2 Overview of the IoT

Application areas of IoT include air quality monitoring, smart cities, supply chain management, and production line monitoring. Internet-of-Things comprises of computation, communication, sensing, and actuation functionalities, and such functionalities are distributed throughout the network. IoT architecture can be broadly classified into three layers as shown in Figure 

1.

Fig. 1: Layered architecture of the Internet-of-Things applications.

End-device Layer: The end-device layer comprises of sensors, low-power embedded platforms, wireless communication technologies, and power sources. Low-power embedded IoT platforms act as a hub for sensors and one or more wireless communication technologies. IoT platforms are typically deployed in challenging and hard-to-reach environments. Thus, it is essential to keep the devices running longer on battery power or harvested energy. IETF defines the devices in this layer as very constrained sensor motes with limited processing and storage capabilities, and they are referred to as class 0 devices. The end-device layer is the most resource-constrained layer in IoT application architecture.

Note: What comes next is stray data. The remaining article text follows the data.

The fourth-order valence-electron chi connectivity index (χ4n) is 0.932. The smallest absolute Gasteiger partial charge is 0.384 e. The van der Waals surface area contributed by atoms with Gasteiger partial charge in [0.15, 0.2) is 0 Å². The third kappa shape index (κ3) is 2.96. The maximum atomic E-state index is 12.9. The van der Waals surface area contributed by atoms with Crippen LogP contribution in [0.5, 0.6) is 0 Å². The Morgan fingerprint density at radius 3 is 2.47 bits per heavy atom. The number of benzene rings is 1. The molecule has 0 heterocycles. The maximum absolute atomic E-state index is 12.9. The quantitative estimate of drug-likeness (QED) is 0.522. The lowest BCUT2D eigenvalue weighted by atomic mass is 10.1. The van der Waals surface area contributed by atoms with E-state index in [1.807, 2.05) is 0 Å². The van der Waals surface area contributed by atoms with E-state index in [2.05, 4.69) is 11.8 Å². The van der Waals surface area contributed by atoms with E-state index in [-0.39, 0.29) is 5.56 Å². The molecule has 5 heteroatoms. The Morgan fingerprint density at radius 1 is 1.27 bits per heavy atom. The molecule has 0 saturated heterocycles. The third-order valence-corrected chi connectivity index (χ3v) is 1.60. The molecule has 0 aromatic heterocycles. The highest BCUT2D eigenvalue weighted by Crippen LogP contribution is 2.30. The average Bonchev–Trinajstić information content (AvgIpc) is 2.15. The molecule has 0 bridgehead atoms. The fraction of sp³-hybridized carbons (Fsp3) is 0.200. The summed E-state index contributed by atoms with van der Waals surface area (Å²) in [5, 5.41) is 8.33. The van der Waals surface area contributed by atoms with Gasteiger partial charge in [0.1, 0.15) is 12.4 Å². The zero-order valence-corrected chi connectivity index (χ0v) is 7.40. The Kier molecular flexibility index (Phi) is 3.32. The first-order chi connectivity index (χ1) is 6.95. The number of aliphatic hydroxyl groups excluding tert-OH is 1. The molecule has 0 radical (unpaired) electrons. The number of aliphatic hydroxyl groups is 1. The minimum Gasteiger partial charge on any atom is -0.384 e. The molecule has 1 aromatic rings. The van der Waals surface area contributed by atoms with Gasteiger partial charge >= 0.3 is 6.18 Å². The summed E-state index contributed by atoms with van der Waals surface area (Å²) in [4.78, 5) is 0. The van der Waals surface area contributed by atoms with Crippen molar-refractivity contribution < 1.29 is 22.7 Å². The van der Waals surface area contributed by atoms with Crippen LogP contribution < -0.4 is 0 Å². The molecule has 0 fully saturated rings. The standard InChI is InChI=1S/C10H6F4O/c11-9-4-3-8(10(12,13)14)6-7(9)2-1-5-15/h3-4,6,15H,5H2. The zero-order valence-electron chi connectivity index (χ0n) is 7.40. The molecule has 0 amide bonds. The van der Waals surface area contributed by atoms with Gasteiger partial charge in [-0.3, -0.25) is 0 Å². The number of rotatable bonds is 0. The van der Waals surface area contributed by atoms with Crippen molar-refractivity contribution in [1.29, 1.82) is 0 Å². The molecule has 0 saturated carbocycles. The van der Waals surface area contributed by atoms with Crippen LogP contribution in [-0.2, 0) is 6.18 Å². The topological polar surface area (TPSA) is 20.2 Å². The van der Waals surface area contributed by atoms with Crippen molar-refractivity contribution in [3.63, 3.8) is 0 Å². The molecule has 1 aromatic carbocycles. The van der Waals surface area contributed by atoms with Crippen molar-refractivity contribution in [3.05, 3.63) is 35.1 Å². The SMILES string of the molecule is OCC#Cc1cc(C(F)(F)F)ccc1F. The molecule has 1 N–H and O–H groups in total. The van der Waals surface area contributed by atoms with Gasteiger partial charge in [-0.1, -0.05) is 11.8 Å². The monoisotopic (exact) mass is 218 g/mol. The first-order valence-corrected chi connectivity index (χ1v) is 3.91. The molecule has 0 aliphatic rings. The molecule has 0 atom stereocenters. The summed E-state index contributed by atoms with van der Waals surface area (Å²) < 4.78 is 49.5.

Edge-device Layer: The edge-device layer is responsible for collecting sensor data from end-devices. This layer consists of a network gateway for handling inbound and outbound communications with the end-device layer. Also, the data from multiple end-devices are processed in this layer to meet the real-time demands of the application. Devices at this layer are more capable than the end-device layer with respect to computation and storage capabilities.

Server or backend layer: The server or the cloud backend layer is responsible for storage and visualization functionalities. End-users of the IoT application interact with this layer for monitoring and control of their infrastructure. Web servers, data analytics engines, and databases operate at this layer to cater the demands of the end-users. Devices in this layer have the maximum processing and storage capacities among all the layers in the stack.

Table I summarizes the resource capacities at different layers of the IoT stack. The end-device layer is a constrained layer with insufficient resources for computation, communication, and storage, while the server or the backend layer consists of maximum resources.

Application of any new technology and protocol to the IoT must consider the resource capacities of different layers before their deployment.

IoT applications following the above architecture have been widely used in various deployments, but the integration of blockchain into such an architecture remains challenging as discussed in Section 5. The overview of blockchain and its fundamental building blocks are presented in the next section.

3 Overview of the Blockchain technology

Fig. 2: Components of Blockchain.
Layers CPU Memory Power Budget Bandwidth
Internet-of-Things (IoT)
End-device Low Low Low Low
Edge-device Medium Medium High High
Server and Backend High High High High
Blockchain
Hardware Wallet Low Low Low Low
Light Node Medium Medium High High
Full Node High High High High
TABLE I: Resource requirements of IoT and Blockchain.